SACRAMENTO – (Tuesday, April 24, 2018) – California State Assemblywoman Lorena Gonzalez Fletcher (D-San Diego) today won approval from a key Assembly committee for her bill eliminating the civil statute of limitations for victims of childhood sexual assault.
The Assembly Judiciary Committee approved Assembly Bill 3120 on a vote of 7-0. The bill now heads Assembly’s Appropriations Committee.
“We’ve seen far too many examples of women who took literally decades before they felt comfortable coming forward and telling their stories,” Asm. Gonzalez Fletcher said. “No woman should have to battle a ticking clock when making the agonizing decision about whether to confront her abuser in public. If we’re serious about protecting our children, we can’t allow their abusers – and the institutions that enable these abusers -- to avoid justice by running out the clock.”
AB 3120 will, among other things, eliminate the time limit for survivors of childhood sexual abuse to file lawsuits and allow for a judge or jury to triple the amount of damages awarded in cases where the defendants engaged in a cover-up.
Under existing law, a survivor must file a lawsuit within eight years of reaching adulthood or within three years of the date that a survivor who reaches adulthood “discovers or reasonably should have discovered” that she or he suffered damages as a result of the assault, whichever comes later.
In 2007, the legislature in Delaware completely removed the civil statute of limitations for claims of childhood sexual abuse. Maine, Utah and Guam have also completely abolished a statute of limitations for claims of childhood sexual abuse.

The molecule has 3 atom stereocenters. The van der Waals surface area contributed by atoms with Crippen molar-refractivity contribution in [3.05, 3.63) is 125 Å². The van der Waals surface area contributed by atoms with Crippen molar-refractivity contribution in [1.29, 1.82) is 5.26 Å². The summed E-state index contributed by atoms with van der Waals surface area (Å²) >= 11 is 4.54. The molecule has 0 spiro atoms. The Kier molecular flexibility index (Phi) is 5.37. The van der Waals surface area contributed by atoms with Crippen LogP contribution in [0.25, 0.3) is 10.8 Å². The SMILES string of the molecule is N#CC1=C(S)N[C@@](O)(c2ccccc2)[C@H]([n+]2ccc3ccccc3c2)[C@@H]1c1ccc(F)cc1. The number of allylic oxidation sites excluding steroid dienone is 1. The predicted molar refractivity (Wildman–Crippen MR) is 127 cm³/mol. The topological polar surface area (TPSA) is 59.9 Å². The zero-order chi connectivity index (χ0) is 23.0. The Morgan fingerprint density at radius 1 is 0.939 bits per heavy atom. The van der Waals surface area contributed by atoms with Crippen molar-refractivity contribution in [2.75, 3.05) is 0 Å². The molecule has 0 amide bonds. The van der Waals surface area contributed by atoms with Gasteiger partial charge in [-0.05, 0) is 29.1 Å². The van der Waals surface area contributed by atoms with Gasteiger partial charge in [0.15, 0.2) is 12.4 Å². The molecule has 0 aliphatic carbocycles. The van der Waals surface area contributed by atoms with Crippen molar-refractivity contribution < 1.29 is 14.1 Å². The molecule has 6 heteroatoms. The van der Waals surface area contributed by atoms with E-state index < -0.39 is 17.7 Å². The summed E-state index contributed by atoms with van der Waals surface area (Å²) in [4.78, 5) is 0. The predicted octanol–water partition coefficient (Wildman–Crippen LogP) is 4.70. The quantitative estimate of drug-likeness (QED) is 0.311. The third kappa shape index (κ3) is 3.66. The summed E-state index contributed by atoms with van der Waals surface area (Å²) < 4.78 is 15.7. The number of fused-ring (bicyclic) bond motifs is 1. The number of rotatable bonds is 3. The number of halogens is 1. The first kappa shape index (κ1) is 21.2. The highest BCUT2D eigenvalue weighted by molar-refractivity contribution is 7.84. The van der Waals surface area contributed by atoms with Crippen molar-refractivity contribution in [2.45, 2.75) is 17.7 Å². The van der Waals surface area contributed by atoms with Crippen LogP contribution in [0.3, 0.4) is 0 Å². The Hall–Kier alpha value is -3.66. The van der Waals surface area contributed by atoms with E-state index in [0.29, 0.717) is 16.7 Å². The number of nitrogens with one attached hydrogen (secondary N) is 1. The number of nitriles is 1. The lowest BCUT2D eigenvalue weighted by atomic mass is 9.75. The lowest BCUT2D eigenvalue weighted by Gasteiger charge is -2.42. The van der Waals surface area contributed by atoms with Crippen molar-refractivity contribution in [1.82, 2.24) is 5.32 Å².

Recent examples of survivors coming forward decades after the abuse extend far beyond the case of Larry Nassar, the former USA Gymnastics team doctors who pleaded guilty to being a serial child molester. These survivors must overcome a host of obstacles – psychological trauma, shame, fear -- when making this deeply personal decision.
Sometimes it takes these survivors decades just to confide in their own spouses about the traumas they’ve suffered. Because they were preyed upon as children, when they were most vulnerable, it should come as no surprise that these survivors might take decades to heal to the point of being able to share their agonizing stories. Sometimes it takes them many years just to recall all the horrific details of what happened.
Stories abound of public and private institutions that turned a blind eye to rampant abuses and need to be held accountable, even if it takes decades to do so.
A Southern California News Group investigation found that hundreds of underage USA swimmers have been subject to sexual abuse at the hands of their coaches and others in positions of power. “Top USA Swimming executives, board members, top officials and coaches acknowledge […] that they were aware of sexually predatory coaches for years, in some cases even decades, but did not take action against them.”
At a high school in the San Diego area, a teacher was investigated for improper behavior towards students multiple times and even removed from the classroom once by the district. However, an investigation by Voice of San Diego found a lack of records for additional complaints that were made to the administration over a 10-year period, stating “some student complaints may have never left the principal’s office”2. The former students coming forward are now are in their 20s and 30s.
For more information on this issue or to schedule an interview with Assemblywoman Gonzalez Fletcher, contact Alex Roth at 619-228-3253.
Assemblywoman Lorena Gonzalez Fletcher represents California’s 80th Assembly District, located in southern San Diego County, including the cities of San Diego, Chula Vista, and National City. She serves as Chair of the Assembly Committee on Appropriations, Chair of the Assembly Select Committee on Women in the Workplace, and Vice Chair of the California Latino Legislative Caucus. For more information on Assemblywoman Lorena Gonzalez Fletcher visit https://a80.asmdc.org/